Complaining of one-sided media reports, four arrested Maruti employees offer an alternative narrative to the carnage that befell the automaker’s Manesar plant on July 18

Return to work at Manesar with Maruti? Never again, says Ashok, a 22-year-old worker from the stricken factory, with a shudder. An apprentice for the last three months, Ashok, a native of Hisar, spoke to Outlook hours before he was picked up by the police and charged with murder. The young man, along with 91 other workers of Maruti’s Manesar plant, is now lodged in Gurgaon Central Jail.

Ashok and three other workers protest their innocence, claiming that the cctv footage would prove them right. When informed that the footage was said to have been damaged in the arson, they are incredulous. “The fire might have damaged the camera and the lens, but the footage should be available in the central monitor,” they argue. But after hurried consultations among themselves, they concede that if the fire was caused by a short circuit, it could have stopped the recording.

The first shift that day (6.30 am to 3 pm) was uneventful, they recall. It was only after they had come out of the plant that they found the gate locked and police and security personnel milling at the exit. They were not allowed to punch their attendance card either (the company’s version is that workers from the first shift stubbornly stayed back, indicating that the violence was pre-planned). Those who were arrested say the workers, on being denied permission to leave, grew increasingly restive. Almost four hours later, there was a sudden commotion and several “injured” workers rushed out of the office building. Some were shouting, “bhaago, jaan bachao.” The general word was, “Police aur management kisi ko nahin chhodenge.”

The four are unable (or unwilling) to explain what had led to the commotion or how the workers sustained injuries. But they appear unanimous in their assertion that many more workers were injured that day than managers. They feel the workers’ version is not being aired and that the media is only publishing what it is being briefed by the management and state government.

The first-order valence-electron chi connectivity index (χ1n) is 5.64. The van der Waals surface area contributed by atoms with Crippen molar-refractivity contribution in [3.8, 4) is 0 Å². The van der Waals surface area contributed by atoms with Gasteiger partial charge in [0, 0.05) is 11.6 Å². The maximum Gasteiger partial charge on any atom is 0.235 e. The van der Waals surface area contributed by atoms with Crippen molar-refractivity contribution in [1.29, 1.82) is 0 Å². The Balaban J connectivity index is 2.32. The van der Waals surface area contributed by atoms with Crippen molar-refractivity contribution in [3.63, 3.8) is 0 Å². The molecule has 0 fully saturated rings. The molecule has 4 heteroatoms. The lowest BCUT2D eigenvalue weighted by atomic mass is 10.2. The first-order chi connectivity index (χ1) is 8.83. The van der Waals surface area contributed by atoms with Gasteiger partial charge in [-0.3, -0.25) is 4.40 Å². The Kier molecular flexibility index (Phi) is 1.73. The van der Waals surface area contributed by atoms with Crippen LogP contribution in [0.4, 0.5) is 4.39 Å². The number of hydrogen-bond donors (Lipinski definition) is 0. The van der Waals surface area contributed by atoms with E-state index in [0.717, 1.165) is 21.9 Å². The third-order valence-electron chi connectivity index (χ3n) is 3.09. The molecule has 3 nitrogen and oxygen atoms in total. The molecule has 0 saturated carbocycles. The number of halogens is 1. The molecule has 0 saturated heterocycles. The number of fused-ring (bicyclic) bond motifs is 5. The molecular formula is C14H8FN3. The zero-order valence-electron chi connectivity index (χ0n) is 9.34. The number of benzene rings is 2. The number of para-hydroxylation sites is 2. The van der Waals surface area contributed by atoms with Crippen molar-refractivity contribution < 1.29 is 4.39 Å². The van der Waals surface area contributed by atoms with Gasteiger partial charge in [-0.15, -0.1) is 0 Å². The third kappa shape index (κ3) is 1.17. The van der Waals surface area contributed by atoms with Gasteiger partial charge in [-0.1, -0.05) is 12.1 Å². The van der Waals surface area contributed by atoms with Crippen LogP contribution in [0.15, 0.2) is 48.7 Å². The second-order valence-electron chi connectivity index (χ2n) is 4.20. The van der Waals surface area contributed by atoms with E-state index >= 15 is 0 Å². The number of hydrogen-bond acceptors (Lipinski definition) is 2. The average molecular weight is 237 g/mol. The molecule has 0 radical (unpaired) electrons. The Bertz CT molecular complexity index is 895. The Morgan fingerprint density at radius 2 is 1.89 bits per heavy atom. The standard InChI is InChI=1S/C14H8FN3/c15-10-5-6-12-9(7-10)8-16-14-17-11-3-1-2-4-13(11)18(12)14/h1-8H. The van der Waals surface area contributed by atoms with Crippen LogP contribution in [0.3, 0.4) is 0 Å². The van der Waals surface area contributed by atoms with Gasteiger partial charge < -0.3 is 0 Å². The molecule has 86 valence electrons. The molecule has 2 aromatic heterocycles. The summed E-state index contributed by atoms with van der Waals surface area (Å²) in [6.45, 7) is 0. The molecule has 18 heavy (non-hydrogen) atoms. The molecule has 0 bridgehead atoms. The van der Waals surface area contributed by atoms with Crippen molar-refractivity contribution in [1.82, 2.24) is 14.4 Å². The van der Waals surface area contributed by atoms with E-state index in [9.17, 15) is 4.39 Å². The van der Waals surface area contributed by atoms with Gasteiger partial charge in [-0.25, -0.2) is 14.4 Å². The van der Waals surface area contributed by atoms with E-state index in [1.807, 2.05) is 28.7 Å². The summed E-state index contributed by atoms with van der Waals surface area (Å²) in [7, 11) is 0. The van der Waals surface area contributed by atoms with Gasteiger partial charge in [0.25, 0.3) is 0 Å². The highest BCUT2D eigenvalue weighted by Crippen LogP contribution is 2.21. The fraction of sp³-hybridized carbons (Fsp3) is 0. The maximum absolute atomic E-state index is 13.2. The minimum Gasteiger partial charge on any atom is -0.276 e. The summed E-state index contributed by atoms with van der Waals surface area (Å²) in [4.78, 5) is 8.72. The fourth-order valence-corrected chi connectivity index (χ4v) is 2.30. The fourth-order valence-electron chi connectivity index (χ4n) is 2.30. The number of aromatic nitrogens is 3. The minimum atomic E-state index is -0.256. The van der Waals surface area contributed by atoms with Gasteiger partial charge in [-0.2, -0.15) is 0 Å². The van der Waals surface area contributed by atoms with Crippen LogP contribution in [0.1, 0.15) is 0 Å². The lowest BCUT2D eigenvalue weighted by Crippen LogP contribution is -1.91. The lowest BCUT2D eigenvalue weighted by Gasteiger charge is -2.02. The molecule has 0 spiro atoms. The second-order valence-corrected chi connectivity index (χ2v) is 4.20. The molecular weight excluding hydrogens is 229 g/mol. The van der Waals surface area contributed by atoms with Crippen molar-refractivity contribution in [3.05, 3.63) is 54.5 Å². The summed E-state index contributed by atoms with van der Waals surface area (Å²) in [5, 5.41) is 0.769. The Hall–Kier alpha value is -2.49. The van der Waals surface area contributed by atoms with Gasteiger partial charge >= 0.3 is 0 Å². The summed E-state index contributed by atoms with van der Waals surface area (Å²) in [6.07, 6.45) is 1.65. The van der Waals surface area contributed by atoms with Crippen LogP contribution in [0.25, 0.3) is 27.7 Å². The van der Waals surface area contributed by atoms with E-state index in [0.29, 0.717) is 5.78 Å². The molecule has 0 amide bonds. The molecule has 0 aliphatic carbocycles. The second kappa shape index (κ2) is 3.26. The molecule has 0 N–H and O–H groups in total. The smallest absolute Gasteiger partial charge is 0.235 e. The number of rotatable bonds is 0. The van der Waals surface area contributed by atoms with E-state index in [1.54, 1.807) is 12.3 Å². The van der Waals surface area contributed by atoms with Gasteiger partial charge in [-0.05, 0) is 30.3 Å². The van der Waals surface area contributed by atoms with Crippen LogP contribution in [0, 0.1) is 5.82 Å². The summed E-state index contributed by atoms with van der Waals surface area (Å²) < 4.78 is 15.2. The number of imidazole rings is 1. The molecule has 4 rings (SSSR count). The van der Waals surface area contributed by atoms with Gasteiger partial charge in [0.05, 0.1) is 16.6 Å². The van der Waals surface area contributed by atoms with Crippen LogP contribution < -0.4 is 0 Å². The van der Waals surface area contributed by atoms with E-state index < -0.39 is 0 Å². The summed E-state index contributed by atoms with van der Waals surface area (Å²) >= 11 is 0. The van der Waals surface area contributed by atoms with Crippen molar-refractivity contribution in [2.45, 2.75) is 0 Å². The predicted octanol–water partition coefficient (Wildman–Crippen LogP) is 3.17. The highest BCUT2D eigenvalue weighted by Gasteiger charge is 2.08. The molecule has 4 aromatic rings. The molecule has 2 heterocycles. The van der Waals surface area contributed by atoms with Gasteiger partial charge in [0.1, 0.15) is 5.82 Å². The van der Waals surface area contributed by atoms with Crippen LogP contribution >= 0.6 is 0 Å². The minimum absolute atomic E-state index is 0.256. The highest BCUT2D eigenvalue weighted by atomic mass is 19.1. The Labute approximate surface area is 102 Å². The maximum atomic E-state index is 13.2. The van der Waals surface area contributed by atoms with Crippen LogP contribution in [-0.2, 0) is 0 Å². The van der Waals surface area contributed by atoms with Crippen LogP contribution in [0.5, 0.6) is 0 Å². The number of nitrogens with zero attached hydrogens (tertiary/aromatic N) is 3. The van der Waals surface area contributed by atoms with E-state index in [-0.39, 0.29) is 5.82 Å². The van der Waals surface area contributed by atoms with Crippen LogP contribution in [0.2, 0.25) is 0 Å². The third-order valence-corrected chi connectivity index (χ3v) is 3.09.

The workers accuse the company of increasing production without adding to the number of workers or the required machinery. Leave, they recall, was hard to get. They were entitled to just nine days’ leave every year in addition to the weekly off, they claim. Medical and casual leave might have existed on paper, they say, but for every working day they missed beyond the nine sanctioned leave days, the company would deduct `1,500. A maximum of seven days off was permitted for a worker getting married. But if, say, it was a sister’s wedding, any request for more than two days’ leave was frowned upon. “They treat us like slaves,” says 28-year-old Ram Kumar of Jaunpur—the only contract worker amongst the four.

A large number of workers would be suspended for several weeks and months if they protested or did not report for work. Their absorption as regular employees would be put off and their promotion delayed. “The `4,500 paid to me was not even enough to pay for the rent, food and transport and most of us had to fall back upon remittances from home,” complains Ranjit, an apprentice, also hailing from Hisar. “Ek chaddhi tak nahin khareed sakte the,” Ranjit adds, with no little bitterness.

There’s obviously strong resentment against some of the local villagers, particularly those who are opposed to the workers’ agitation in the fear that the plant will be ‘shifted’. The company, they added, would not dare recruit local boys under prevailing working conditions. “It’s easier to coerce outsiders and treat them like slaves,” exclaims one, while his colleague defiantly chips in, “let the local Lotharios survive even 10 days in these conditions.”

(All names have been changed to protect the identities of workers.)